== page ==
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YOUTH FOOTBALL USING THE WING-T
By Bryan L. Schaumloffel
This is probably the number one email I get from people that visit my web page. Youth sports have grown incredibly in the last ten years. Youth sports is no longer dominated by Little League Baseball and the dreaded "soccer" moms of the world. Most of the emails that I get are from coaches concerned with what Wing-T plays they should use. One of the first things coaches need to understand about the Wing-T is that it is not the plays but the system that makes the Wing-T work. Taking a handful of the "best" Wing-T plays and running them will not get you the best results. Do not get me wrong, the Buck Sweep is a great play, but it is super play when combined with the Trap and the Waggle. I will try to give a basic review of the plays that I feel would work best with youth league teams. Like all offenses a coach can fall into a pitfall of having too many plays. The Wing-T is no exception, the key is to limit your offensive attack to the basic Wing-T package. This basic package will allow you to attack all areas and weaknesses of the defense and provide you with answers to all problems a defense can give you.
The Sweep Series: This is the "Bread and Butter" of the Wing-T system. When you think of the Wing-T you think of the Buck Sweep (fig1). In fact it is one of the first things I try and ingrain in my players heads, "RUN THE SWEEP TO WIN!" A few weeks ago I went to see the New York Jets play. At half time they had four Pee-Wee football teams playing. To my delight three of the four teams were running the Wing-T! It was an offensive juggernaut as the only team that was not scoring touchdown after touchdown was the team running the I formation! Truth be told the only plays the teams were running where the Sweep, Trap, Waggle, and Counter Cris-Cross. That is the best part of the Sweep Series it is an offense within itself.
Coaching Points: The question that usually follows what plays should I run is, "Should I pull the lineman?" I think the answers is yes! The Sweep series has the most pulling out of any of the Wing-T series. The Sweep Series plays can be run with or without pulling lineman. Traditionally the Sweep and the Waggle pull both guards in the direction of the play. On the Sweep the first guard kicks out the first man that shows (usually the force defender) and the second guard leads up through the hole and walls of the scraping linebacker (fig. 2). On the Waggle the first guard logs the defensive end and the second guard escorts the quarterback to the flank (fig. 3). If you choose to pull only one guard (usually the backside guard) he will pull and kick out on Sweep (fig. 4) and pull and escort on Waggle (fig.5). The advantage of blocking with one guard is that it adds an extra blocker to the front side of the line which helps secure the play side interior line of scrimmage. The disadvantage is that you are losing the block of the guard that picks but the scraping linebacker that usually is the defender that stops this lateral based play (fig. 6). I have seen many youth teams that pull no lineman, they just let the confusing backfield action take care of the defense. What seems to happen is the ball is given to the fastest player and he is able to out race the defense to the corner with little or no blocking. Instead of the trap they run a straight dive to the fullback after running to the outside several times with the Sweep. With the Waggle, the defense gets used to chasing the half back on the Sweep a simple fake takes care of half of the defense and allows the quarterback to take the opposite flank.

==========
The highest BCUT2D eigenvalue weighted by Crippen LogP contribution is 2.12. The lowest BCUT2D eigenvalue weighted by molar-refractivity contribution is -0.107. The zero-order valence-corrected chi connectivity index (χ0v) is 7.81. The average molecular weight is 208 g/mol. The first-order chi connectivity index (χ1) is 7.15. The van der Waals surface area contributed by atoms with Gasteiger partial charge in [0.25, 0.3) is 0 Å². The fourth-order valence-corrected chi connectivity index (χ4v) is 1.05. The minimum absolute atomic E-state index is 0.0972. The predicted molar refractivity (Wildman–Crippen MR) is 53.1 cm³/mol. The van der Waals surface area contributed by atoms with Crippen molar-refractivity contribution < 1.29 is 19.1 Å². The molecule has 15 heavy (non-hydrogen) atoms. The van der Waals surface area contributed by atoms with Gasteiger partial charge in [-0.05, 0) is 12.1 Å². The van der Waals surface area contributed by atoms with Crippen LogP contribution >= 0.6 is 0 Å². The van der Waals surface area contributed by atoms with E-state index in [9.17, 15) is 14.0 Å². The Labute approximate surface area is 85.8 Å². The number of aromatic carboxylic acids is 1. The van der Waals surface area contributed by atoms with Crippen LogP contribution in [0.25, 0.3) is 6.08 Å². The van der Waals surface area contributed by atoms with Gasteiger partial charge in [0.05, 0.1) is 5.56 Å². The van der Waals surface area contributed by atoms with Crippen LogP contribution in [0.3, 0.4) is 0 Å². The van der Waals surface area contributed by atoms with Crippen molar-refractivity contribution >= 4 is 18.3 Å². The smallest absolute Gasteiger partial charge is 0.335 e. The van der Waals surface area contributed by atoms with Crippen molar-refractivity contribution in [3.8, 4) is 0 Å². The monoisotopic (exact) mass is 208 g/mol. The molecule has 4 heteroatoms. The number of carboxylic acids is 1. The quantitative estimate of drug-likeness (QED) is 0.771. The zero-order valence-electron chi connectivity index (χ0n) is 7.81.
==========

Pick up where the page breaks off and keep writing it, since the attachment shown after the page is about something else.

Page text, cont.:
The Power Series: This series combines both power and finesse to the offense. One of the criticisms of the Wing-T is that it is a lateral based offense, meaning that plays often go East or West before going North and South, which is opposite of the I Formation which goes North and South most of the time (fig.7). The Sweep and the Waggle do take time to develop as the halfback and quarterback do race to the outside before turning up or throwing. The Wing-T Power plays try to address this problem along with other problems a defense can throw at you. With the Power Play the whole front side blocks down securing all gaps. This the answer to a team that is going to try and stunt the defensive linemen or blitz the interior linebackers, by having everyone block down it accounts for every gap and catches the stunting defensive players in the "wash." This play is also your companion play to the Sweep. What I mean by a companion play is that it looks similar to another play but takes advantage of the defense's adjustment to stop the initial play. For example, on the Sweep the defensive end will begin to widen on the snap of the ball in anticipation of the Sweep. After being down blocked by the wingback the defensive end will start to attack the wingback's block (fig. 8). When this happens we run the Power Play(fig.9). Instead of blocking the defensive end the wingback will now influence him by faking to block him down and then by going to the second level linebacker. As the defensive end widens we will blow him out with block of the fullback (fig. 10). When these plays are working the defensive end can not be right. Does he widen to stop the Sweep or crash down to stop the Power Play? The second play is the Counter Cris-Cross (fig. 11). This is another of the Wing-T's trademark plays. All this play really is a inside reverse, off the Power Play. The quarter back will hand off to the halfback and then the halfback will hand off to the wingback (fig.12). This play really drives the defense crazy!